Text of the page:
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  • Writer's pictureObbie Tyler Todd

Does America Have a Religion?

Raised by Boston Puritans, Benjamin Franklin knew the Bible well. As a printer in Philadelphia, Franklin often used the language of Scripture in his writings. John Adams, himself a Unitarian and the second President of the United States, once wrote of Franklin, “the Catholics thought him almost a Catholic. The Church of England claimed him as one of them. The Presbyterians thought him half a Presbyterian, and the Friends believer him a wet Quaker.” Franklin made friends with people from all walks. In the early 1730s, he even began making a list of thirteen virtues to guide his life (i.e. temperance, frugality, industry, humility). Outside looking in, Franklin was a godly man. Indeed, he believed in God, but not the one in the Bible. As Thomas Kidd explains, “The checklist of thirteen virtues exemplified Franklin’s doctrineless, moralized Christianity.” He adds, “Franklin was setting foundational precedents for that distinctively American, quasi-religious genre, the self-help movement.”

Benjamin Franklin’s religion was and is the American religion: Deism (Dei = Latin for God). Deism is the belief in a supreme creator being who does not intervene in the world He created (otherwise known as clockmaker theory). The world operates according to natural laws and not meticulous divine providence. Deism was, in many ways, the religion of the Enlightenment. It glorified the autonomy of mankind, recognized only the authority of human reason, and acknowledged the intelligent design of God. As committed humanists, Deists rejected all supernatural activity and intervention by God in the world. Therefore, they also rejected miracles, the idea of divine providence, the deity of Christ, and special revelation in the Bible. Above all, Deists also misunderstood sin. Deism glorified the idea of virtue, which was always in the grasp of the human being. No need for rebirth. No need for salvation. No need for divine revelation. For the Deist, the only necessary communication from God was the sun, the trees, and the birds. One might say that the Deist acknowledged the revelation of Romans 1 and Romans 2 without the total depravity of Romans 3, or the justification of Romans 4 for that matter.

This was also the religion of Thomas Jefferson, who ripped up his Bible for a much less supernatural, more man-made version devoid of the notion of salvation. Like Abraham Lincoln (also a Deist who was raised in a Calvinistic home, but as a Baptist), Franklin grew skeptical of the Bible and did not believe it to be very practical for moral living. From a historical perspective, the American nation has been shaped by Deists. Today, this remains the American religion. Most Americans are, in some form, practical Deists. While claiming to be Christians or spiritual people, millions simply believe there is a God and that if they are a “good” person, God will reward them. This is Deism, but this is not Christianity. This is true of Benjamin Franklin’s and Thomas Jefferson’s and Abraham Lincoln’s God, but not of the Triune God of the Bible. God’s desire for our lives is not simply that we would lead virtuous lives. It is that God would be glorified in His Son’s salvation of his people and His Spirit’s adoption of His children. Deism is opposed to the Gospel because it does not plead for salvation, only morality. It puts the theological cart before the horse, or it leaves the horse out completely. But the Bible leads with redemption. In Titus 2:14, Paul says that Jesus “gave himself for us to redeem us from all lawlessness and to purify for himself a people for his own possession who are zealous for good works.” Whereas American religion abides in good works, Christians abide in the vine first, and then produce the fruit of the vine. (John 15:1-17)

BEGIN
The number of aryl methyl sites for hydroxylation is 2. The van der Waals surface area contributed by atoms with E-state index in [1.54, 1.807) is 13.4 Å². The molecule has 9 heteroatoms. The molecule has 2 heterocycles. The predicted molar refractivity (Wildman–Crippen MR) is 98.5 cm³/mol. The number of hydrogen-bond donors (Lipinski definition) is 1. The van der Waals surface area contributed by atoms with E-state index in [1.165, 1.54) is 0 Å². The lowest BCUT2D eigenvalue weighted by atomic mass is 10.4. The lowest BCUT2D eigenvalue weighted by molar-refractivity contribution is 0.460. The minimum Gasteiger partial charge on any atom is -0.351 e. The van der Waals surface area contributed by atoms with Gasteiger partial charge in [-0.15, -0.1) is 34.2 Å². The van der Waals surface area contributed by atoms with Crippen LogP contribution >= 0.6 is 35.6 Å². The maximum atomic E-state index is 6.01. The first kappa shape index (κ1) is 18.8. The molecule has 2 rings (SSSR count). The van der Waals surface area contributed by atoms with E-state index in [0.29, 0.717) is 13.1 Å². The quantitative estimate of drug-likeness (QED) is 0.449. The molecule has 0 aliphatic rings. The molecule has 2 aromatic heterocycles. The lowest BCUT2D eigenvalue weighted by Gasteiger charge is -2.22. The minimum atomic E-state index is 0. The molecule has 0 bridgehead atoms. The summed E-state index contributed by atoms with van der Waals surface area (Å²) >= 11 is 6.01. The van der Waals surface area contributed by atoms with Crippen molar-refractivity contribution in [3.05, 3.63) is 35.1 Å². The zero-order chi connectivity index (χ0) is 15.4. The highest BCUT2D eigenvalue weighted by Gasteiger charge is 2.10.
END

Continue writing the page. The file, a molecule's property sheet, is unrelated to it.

Deism is a vine-less church. In the 2005 book called Soul Searching, two Christian sociologists concluded that faith amongst America’s youth is basically something called moralistic therapeutic deism. In other words, more and more Americans believe with Benjamin Franklin that their standing before God hinges upon their own performance and not the work of Christ upon the cross. While Franklin and Jefferson and Lincoln were ardent patriots who molded our nation into the liberty-loving union we know today, their religiosity is deadly to the soul and their notion of freedom pales in comparison to the kind purchased for us on Calvary. Our notion of liberty should never conform to the Enlightenment more so than to the God of the Bible. Our religion should be “pure and undefiled,” seeking to care for the orphan not for virtue’s sake, but because we’ve been adopted into God’s own family by the Spirit of adoption. (James 1:27, Gal. 4:6-7) We are unable to come to God by ourselves. Our “virtuous” lives are but filthy rags apart from His sovereign grace. (Isa. 64:6) Instead, the Deity came to us. In Christ. That’s good news. It isn't Deism. It's the Gospel.

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